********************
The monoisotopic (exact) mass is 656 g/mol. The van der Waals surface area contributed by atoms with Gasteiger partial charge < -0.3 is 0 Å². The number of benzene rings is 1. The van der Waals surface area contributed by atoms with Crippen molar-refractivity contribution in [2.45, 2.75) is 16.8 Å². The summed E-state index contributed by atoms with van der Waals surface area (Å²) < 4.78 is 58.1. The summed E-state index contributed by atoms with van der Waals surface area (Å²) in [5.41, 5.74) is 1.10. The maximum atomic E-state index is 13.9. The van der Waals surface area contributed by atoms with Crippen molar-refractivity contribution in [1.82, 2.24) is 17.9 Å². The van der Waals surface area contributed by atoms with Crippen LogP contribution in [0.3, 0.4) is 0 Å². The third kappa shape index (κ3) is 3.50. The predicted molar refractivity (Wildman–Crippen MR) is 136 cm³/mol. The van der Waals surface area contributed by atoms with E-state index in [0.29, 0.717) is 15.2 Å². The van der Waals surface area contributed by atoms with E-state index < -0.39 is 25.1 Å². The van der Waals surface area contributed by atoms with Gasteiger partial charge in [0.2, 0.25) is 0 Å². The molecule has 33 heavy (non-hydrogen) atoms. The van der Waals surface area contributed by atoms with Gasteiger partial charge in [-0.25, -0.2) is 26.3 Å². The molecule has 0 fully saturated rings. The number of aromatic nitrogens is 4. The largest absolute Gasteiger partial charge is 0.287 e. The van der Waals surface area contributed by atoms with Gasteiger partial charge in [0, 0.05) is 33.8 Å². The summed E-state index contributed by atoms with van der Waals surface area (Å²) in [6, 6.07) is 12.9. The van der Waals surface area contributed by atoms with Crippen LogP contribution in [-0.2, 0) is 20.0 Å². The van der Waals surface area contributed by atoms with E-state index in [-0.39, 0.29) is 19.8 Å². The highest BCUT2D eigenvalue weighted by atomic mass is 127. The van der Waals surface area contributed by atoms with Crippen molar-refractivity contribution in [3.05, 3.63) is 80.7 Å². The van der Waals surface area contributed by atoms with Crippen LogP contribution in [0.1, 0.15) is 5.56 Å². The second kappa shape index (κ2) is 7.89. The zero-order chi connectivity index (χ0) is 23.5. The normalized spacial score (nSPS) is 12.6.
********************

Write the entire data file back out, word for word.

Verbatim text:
The monoisotopic (exact) mass is 656 g/mol. The van der Waals surface area contributed by atoms with Gasteiger partial charge < -0.3 is 0 Å². The number of benzene rings is 1. The van der Waals surface area contributed by atoms with Crippen molar-refractivity contribution in [2.45, 2.75) is 16.8 Å². The summed E-state index contributed by atoms with van der Waals surface area (Å²) < 4.78 is 58.1. The summed E-state index contributed by atoms with van der Waals surface area (Å²) in [5.41, 5.74) is 1.10. The maximum atomic E-state index is 13.9. The van der Waals surface area contributed by atoms with Crippen molar-refractivity contribution in [1.82, 2.24) is 17.9 Å². The van der Waals surface area contributed by atoms with Crippen LogP contribution in [0.3, 0.4) is 0 Å². The third kappa shape index (κ3) is 3.50. The predicted molar refractivity (Wildman–Crippen MR) is 136 cm³/mol. The van der Waals surface area contributed by atoms with E-state index in [0.29, 0.717) is 15.2 Å². The van der Waals surface area contributed by atoms with E-state index < -0.39 is 25.1 Å². The van der Waals surface area contributed by atoms with Gasteiger partial charge in [0.2, 0.25) is 0 Å². The molecule has 33 heavy (non-hydrogen) atoms. The van der Waals surface area contributed by atoms with Gasteiger partial charge in [-0.25, -0.2) is 26.3 Å². The molecule has 0 fully saturated rings. The number of aromatic nitrogens is 4. The largest absolute Gasteiger partial charge is 0.287 e. The van der Waals surface area contributed by atoms with Gasteiger partial charge in [0, 0.05) is 33.8 Å². The summed E-state index contributed by atoms with van der Waals surface area (Å²) in [6, 6.07) is 12.9. The van der Waals surface area contributed by atoms with Crippen LogP contribution in [-0.2, 0) is 20.0 Å². The van der Waals surface area contributed by atoms with E-state index in [-0.39, 0.29) is 19.8 Å². The highest BCUT2D eigenvalue weighted by atomic mass is 127. The van der Waals surface area contributed by atoms with Crippen molar-refractivity contribution in [3.05, 3.63) is 80.7 Å². The van der Waals surface area contributed by atoms with Crippen LogP contribution in [0.1, 0.15) is 5.56 Å². The second kappa shape index (κ2) is 7.89. The zero-order chi connectivity index (χ0) is 23.5. The normalized spacial score (nSPS) is 12.6.